Writers at Work/The Paris Review: An Evening with Kwame Anthony Appiah and David Remnick
On Wednesday, January 29, New Yorker editor David Remnick will interview scholar, philosopher, and author Kwame Anthony Appiah for his Art of Nonfiction interview at the Morgan Library.
The Paris Review’s renowned Writers at Work interview series is one of the landmarks of modern world literature. Hailed by the New York Times as “the most remarkable interviewing project we possess,” the series received a George Polk Award and has been nominated for a Pulitzer Prize. Writers at Work interviews, at once expansive and intimate, are rarely conducted in public; Mr. Remnick’s interview of Mr. Appiah brings one of the leading intellectuals of our time into conversation with one of New York’s great editors on a truly special evening.
The exhibition Alfred Jarry: The Carnival of Being will be open at 6 PM for program attendees. Select works from The Paris Review Archive, owned by the Morgan, will be on view.
Tickets: $20; $15 for Morgan Members and Paris Review Subscribers; free for students with valid ID.
Launching "The Cactus League": Emily Nemens and David Duchovny
One of The Wall Street Journal's 10 New Books You Should Be Picking Up First In 2020
An explosive, character-driven odyssey through the world of baseball from Emily Nemens, the editor of The Paris Review
Jason Goodyear is the star outfielder for the Los Angeles Lions, stationed with the rest of his team in the punishingly hot Arizona desert for their annual spring training. Handsome, famous, and talented, Goodyear is nonetheless coming apart at the seams. And the coaches, writers, wives, girlfriends, petty criminals, and diehard fans following his every move are eager to find out why—as they hide secrets of their own.
Humming with the energy of a ballpark before the first pitch, Emily Nemens' The Cactus League unravels the tightly connected web of people behind a seemingly linear game. Narrated by a sportscaster, Goodyear’s story is interspersed with tales of Michael Taylor, a batting coach trying to stay relevant; Tamara Rowland, a resourceful spring-training paramour, looking for one last catch; Herb Allison, a legendary sports agent grappling with his decline; and a plethora of other richly drawn characters, all striving to be seen as the season approaches. It’s a journey that, like the Arizona desert, brims with both possibility and destruction.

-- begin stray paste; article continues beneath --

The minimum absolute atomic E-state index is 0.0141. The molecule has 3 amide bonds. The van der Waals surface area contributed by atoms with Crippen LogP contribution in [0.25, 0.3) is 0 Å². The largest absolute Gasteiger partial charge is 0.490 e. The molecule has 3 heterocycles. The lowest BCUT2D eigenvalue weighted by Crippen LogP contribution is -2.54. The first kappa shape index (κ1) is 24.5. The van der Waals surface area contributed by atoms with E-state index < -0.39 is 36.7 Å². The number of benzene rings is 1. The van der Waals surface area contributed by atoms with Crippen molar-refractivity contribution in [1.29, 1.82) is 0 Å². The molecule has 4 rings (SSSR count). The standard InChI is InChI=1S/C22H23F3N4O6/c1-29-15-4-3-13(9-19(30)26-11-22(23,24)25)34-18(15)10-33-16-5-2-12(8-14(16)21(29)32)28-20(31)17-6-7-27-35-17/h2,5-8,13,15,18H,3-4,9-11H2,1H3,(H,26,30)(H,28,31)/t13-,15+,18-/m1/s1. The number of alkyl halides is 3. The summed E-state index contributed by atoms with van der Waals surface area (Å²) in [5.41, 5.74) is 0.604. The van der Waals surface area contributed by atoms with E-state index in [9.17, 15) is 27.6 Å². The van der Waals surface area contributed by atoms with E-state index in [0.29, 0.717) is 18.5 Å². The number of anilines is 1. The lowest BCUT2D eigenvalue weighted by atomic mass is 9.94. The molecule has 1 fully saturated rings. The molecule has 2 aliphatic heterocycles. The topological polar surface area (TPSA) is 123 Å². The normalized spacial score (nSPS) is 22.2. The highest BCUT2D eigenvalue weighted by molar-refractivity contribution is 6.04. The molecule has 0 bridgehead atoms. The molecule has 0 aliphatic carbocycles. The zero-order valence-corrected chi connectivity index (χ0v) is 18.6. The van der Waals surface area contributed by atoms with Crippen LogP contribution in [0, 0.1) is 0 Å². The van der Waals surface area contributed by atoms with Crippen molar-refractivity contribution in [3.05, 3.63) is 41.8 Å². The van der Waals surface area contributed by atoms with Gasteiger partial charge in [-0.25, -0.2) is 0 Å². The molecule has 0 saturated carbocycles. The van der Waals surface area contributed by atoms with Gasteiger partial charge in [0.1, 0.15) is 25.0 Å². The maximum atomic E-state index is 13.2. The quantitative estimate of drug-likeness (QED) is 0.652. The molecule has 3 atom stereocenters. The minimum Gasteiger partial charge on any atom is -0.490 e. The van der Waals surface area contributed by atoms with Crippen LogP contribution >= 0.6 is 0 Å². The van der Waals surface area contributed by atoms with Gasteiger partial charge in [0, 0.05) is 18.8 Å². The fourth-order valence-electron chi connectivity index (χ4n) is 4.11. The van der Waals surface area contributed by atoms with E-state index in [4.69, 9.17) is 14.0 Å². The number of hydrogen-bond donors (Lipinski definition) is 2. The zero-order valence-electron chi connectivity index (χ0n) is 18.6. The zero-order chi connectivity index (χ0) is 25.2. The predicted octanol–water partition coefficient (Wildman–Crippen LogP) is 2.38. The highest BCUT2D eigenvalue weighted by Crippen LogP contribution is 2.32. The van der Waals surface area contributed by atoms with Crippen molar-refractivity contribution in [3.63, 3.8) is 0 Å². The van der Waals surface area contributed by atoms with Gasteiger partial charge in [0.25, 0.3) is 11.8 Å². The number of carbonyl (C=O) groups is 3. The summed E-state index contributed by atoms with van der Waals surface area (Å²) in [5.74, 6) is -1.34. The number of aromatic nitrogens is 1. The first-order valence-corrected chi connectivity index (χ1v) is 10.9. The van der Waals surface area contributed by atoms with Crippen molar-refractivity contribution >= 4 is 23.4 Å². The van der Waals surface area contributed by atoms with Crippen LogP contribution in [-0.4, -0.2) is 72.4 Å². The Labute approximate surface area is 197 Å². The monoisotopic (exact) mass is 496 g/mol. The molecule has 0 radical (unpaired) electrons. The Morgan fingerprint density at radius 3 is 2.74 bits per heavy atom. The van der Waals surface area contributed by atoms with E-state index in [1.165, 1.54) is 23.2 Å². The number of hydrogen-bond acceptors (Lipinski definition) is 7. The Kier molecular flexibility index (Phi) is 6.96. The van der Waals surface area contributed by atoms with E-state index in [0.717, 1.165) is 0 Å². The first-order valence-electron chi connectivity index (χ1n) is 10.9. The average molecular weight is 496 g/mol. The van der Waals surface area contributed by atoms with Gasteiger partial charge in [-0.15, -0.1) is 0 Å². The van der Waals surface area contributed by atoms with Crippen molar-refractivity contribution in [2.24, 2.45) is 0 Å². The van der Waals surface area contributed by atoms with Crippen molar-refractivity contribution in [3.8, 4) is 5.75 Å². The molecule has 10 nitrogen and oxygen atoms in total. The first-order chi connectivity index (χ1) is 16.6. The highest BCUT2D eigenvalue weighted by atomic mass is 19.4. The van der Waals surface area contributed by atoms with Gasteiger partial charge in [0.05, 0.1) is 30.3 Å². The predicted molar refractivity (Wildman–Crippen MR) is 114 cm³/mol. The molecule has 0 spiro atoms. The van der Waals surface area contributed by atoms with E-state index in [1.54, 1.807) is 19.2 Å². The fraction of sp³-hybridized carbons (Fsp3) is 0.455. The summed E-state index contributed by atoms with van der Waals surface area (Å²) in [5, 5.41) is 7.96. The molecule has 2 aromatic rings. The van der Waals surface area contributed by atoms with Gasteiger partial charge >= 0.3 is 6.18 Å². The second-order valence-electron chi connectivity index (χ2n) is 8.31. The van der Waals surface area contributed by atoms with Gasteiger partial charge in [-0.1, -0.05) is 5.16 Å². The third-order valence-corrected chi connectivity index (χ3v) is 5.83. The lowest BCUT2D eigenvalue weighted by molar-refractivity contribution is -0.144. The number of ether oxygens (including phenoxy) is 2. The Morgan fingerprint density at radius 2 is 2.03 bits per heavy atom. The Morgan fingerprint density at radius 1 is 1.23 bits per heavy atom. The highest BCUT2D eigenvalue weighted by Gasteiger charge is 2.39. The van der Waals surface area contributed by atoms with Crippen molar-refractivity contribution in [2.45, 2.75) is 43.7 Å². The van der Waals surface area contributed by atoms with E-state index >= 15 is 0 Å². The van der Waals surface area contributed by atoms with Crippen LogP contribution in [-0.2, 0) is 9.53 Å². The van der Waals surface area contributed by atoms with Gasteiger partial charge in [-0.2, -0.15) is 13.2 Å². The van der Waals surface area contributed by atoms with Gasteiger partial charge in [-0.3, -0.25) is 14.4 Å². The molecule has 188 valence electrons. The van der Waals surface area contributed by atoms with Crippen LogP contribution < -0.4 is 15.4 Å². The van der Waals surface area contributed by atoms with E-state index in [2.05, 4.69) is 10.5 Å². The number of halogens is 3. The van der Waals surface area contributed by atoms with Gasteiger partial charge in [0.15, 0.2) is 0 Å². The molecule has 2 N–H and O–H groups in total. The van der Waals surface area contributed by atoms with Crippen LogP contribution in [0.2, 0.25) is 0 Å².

Anchored by an expert knowledge of baseball’s inner workings, Emily Nemens's The Cactus League is a propulsive and deeply human debut that captures a strange desert world that is both exciting and unforgiving, where the most crucial games are the ones played off the field.
Emily Nemens is the editor of The Paris Review. She was previously the co-editor of The Southern Review. Her work has been published in Esquire, n+1, The Gettysburg Review, Hobart and elsewhere, and she is the author of The Cactus League.
David Duchovny is a television, stage, and screen actor, as well as a screenwriter and director. He lives in New York and Los Angeles. He is the New York Times bestselling author of the novels Miss Subways, Bucky F*cking Dent, and Holy Cow, all published by FSG.
Association of Writers and Writing Programs San Antonio, TX 2020
The Paris Review will once again be at the AWP Conference & Bookfair, the largest meeting of writers, teachers, students, editors, and publishers in North America. This year’s convention will take place in San Antonio, Texas. The conference features more than 2,000 presenters and 550 readings, panels, and craft lectures. The bookfair hosts more than 800 presses, journals, and literary organizations from around the world. If you’ll be attending, stop by Booth 1422 at the bookfair or attend events featuring staff members of The Paris Review.
Room 006A, Henry B. González Convention Center, River Level Friday, March 6, 2020 3:20 P.M. to 4:35 P.M.